Adam Grosser’s Step to Efficiency

Over the past two weeks, I have been able to learn more about TED; a website with “riveting talks by remarkable people” that are completely free to the world.

I happened to uncover something truly remarkable this past few days while I was skimming through these videos: a refrigeration system the size of a water flask that could potentially decrease the spread of disease and starvation in underdeveloped nations.

Adam Grosser and his team at Stanford University was able to develop a prototype of a refrigeration system that does not use any natural gas, coal, or electricity. By utilizing a heat source (i.e. cooking fire fueled by camel dung or wood), the device will do the rest of the work.

This is how it will help recent the spread of disease and malnutrition:

  1. It can refrigerate vaccines for doctors and hospitals in zones that have little to no power.
  2. It can store away foods that necessitate the use of a cool place to prevent spoiling.

Personally, this is a wonderful invention. Grosser was able to utilize the ideals of scientists decades ago to successfully create a product that encompasses the materials these scientists incorrectly used. Grosser, another visionary maker, has discovered an effective way to better the refrigeration technology that we use today, and quite frankly, has done it with portability in mind.

Doctors, hospitals, emergency response crews, campers, and a wide range of people are applicable to use this product because it is very user-friendly and provides a needed service to the public.

You can watch more of the video here: 

Adam Gross and The Refrigeration Flask

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1,083 Responses to Adam Grosser’s Step to Efficiency

  1. iRush says:

    This is a really awesome technology that I could use in my camping trips or beach trips. I can keep my drinks cold rather than using ice and it can keep it colder for a longer time. But more importantly, something like this can change lives in many African nations where majority of the population don’t have any way of keeping their food cold. This is an excellent representation of need-based invention. It is an extremely simple device which can help the poorest of the poor. Adam Grosser is solving the everyday situation problem. This technology has the potential to save many lives. We see something similar in Makers by Cory Doctorow. In the story, Perry and Lester try to design self-growing homes for the homeless people to live in. These houses were designed to help the homeless people when they had somewhere else to go. From a business perspective, something like the self-growing homes or the portable refrigerator is a great product over other technological advancements. New technology often fulfills wants rather than needs. The products that serve the purpose of needs like Adam Grosser’s refrigerator are bound to sell more than products that are not necessary as much in life.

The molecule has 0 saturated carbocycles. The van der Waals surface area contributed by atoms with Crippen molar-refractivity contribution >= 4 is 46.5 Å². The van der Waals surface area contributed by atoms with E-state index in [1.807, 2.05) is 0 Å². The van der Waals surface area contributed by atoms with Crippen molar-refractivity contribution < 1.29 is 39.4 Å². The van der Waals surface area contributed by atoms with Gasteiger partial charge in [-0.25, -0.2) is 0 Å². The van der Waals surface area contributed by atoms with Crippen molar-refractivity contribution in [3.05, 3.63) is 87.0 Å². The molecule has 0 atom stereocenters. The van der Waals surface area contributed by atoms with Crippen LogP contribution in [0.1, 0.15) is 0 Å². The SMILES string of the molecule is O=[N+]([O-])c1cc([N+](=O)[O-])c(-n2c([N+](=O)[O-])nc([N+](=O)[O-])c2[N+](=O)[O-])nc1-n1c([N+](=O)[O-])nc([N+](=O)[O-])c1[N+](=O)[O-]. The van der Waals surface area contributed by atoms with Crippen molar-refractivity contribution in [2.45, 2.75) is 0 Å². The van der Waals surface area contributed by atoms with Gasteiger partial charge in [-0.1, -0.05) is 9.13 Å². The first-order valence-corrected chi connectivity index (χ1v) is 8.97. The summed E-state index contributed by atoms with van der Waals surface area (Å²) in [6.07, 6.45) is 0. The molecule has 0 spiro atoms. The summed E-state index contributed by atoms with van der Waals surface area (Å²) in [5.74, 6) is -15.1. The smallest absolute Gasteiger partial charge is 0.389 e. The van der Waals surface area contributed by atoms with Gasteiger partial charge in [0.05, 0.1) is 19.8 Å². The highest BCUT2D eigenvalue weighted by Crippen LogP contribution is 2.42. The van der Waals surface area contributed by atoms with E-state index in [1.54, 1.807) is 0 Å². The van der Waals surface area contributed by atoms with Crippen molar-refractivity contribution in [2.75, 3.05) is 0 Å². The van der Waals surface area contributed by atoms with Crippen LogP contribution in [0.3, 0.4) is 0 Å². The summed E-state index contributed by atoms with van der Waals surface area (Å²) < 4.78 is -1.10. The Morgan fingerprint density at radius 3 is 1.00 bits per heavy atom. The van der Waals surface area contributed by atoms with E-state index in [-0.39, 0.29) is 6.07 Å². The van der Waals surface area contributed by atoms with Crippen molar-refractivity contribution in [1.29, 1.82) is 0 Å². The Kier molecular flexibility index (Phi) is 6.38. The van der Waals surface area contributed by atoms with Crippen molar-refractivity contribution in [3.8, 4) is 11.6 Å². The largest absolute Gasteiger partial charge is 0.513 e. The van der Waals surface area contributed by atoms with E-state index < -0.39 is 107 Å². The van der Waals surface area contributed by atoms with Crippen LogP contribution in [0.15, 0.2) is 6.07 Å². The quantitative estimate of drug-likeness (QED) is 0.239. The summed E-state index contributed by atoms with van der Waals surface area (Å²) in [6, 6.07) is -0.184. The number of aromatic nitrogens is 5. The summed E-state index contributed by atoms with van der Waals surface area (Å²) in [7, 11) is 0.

2. EL7 says:

    I completely agree with iRush: new technology does too often cater to want rather than helping someone in need. Adam Grosser (in my eyes) is the ultimate maker. How someone could make such a life changing device for as low as $25.00 is beyond my imagination. As a society I believe that we are too wrapped up in obtaining the newest iPhone or improving the picture quality of our television. Watching this video has made me realize the importance of acknowledging that a maker is not just simply someone who makes weird and funny new things out of old and useless objects. A maker should also be able to look at the things that we take for granted every day and people around the world do not have the luxury of using, and change them into something affordable and usable for those less fortunate. It’s awesome how Adam Grosser was able to collaborate with so many talented people to create this refrigeration flask. Yeah, the iPhone and Siri are pretty amazing, but for me? I’d rather spend $200+ to donate 8 refrigeration flasks to those in need. Very cool blog post.

  3. EllieJane says:

    This is actually amazing, it sort of reminds me of the water bottle filter that you pump to make any water drinkable. Now people need to figure out how to make this profitable for everyone. While it is inspiring, and I would definitely donate to the cause, many people don’t see it as fantastic. Ideas like this refrigeration system are awesome, but it needs to be made into a profitable business.

    Take Toms shoes, while it is great, and makes people feel helpful that donating a pair of shoes for each purchased, if it was not profitable, stores would not sell them, and he would have so little demand that his idea would not make a cent. I think it would be better to sell the “cooler” on the same one-to-one idea as Toms. That way, its profitable, does good in the world, and ultimately would have a chance to make real change in the world.

    Makers need to continue doing good for the world, I think that is how the movement is really going to gain backing and momentum.

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